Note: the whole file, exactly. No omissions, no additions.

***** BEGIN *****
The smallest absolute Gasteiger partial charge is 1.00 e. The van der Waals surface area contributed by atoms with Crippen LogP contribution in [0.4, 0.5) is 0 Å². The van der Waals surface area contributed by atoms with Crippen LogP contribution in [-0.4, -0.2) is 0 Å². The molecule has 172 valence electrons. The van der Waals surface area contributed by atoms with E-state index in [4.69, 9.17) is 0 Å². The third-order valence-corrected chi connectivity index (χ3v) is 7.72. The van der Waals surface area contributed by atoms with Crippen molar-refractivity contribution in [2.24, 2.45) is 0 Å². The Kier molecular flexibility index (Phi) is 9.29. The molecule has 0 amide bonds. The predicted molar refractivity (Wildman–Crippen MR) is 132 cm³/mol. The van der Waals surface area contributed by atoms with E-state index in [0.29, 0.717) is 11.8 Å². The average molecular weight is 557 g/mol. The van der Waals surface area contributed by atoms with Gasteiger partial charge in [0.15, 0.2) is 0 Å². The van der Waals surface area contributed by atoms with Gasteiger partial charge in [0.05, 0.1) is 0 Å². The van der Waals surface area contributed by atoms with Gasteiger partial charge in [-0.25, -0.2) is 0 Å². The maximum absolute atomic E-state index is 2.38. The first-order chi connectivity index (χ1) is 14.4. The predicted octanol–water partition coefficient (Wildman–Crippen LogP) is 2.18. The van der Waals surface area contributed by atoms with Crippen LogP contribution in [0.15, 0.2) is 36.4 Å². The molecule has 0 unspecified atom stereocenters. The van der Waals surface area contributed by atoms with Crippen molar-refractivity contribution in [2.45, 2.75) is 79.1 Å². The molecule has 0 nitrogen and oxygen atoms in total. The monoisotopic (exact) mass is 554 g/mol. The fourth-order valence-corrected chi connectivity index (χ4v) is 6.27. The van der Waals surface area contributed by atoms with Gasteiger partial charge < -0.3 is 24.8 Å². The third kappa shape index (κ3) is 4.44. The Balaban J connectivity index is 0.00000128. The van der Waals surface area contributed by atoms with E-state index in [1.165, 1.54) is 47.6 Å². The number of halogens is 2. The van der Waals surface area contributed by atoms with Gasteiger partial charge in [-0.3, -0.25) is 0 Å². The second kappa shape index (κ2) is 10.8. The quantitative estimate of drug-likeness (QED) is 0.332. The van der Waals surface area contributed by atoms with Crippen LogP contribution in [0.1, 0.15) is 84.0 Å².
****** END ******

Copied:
The smallest absolute Gasteiger partial charge is 1.00 e. The van der Waals surface area contributed by atoms with Crippen LogP contribution in [0.4, 0.5) is 0 Å². The van der Waals surface area contributed by atoms with Crippen LogP contribution in [-0.4, -0.2) is 0 Å². The molecule has 172 valence electrons. The van der Waals surface area contributed by atoms with E-state index in [4.69, 9.17) is 0 Å². The third-order valence-corrected chi connectivity index (χ3v) is 7.72. The van der Waals surface area contributed by atoms with Crippen molar-refractivity contribution in [2.24, 2.45) is 0 Å². The Kier molecular flexibility index (Phi) is 9.29. The molecule has 0 amide bonds. The predicted molar refractivity (Wildman–Crippen MR) is 132 cm³/mol. The van der Waals surface area contributed by atoms with E-state index in [0.29, 0.717) is 11.8 Å². The average molecular weight is 557 g/mol. The van der Waals surface area contributed by atoms with Gasteiger partial charge in [0.15, 0.2) is 0 Å². The van der Waals surface area contributed by atoms with Gasteiger partial charge in [0.05, 0.1) is 0 Å². The van der Waals surface area contributed by atoms with Gasteiger partial charge in [-0.25, -0.2) is 0 Å². The maximum absolute atomic E-state index is 2.38. The first-order chi connectivity index (χ1) is 14.4. The predicted octanol–water partition coefficient (Wildman–Crippen LogP) is 2.18. The van der Waals surface area contributed by atoms with Crippen LogP contribution in [0.15, 0.2) is 36.4 Å². The molecule has 0 unspecified atom stereocenters. The van der Waals surface area contributed by atoms with Crippen molar-refractivity contribution in [2.45, 2.75) is 79.1 Å². The molecule has 0 nitrogen and oxygen atoms in total. The monoisotopic (exact) mass is 554 g/mol. The fourth-order valence-corrected chi connectivity index (χ4v) is 6.27. The van der Waals surface area contributed by atoms with Gasteiger partial charge < -0.3 is 24.8 Å². The third kappa shape index (κ3) is 4.44. The Balaban J connectivity index is 0.00000128. The van der Waals surface area contributed by atoms with E-state index in [1.165, 1.54) is 47.6 Å². The number of halogens is 2. The van der Waals surface area contributed by atoms with Gasteiger partial charge in [-0.3, -0.25) is 0 Å². The second kappa shape index (κ2) is 10.8. The quantitative estimate of drug-likeness (QED) is 0.332. The van der Waals surface area contributed by atoms with Crippen LogP contribution in [0.1, 0.15) is 84.0 Å².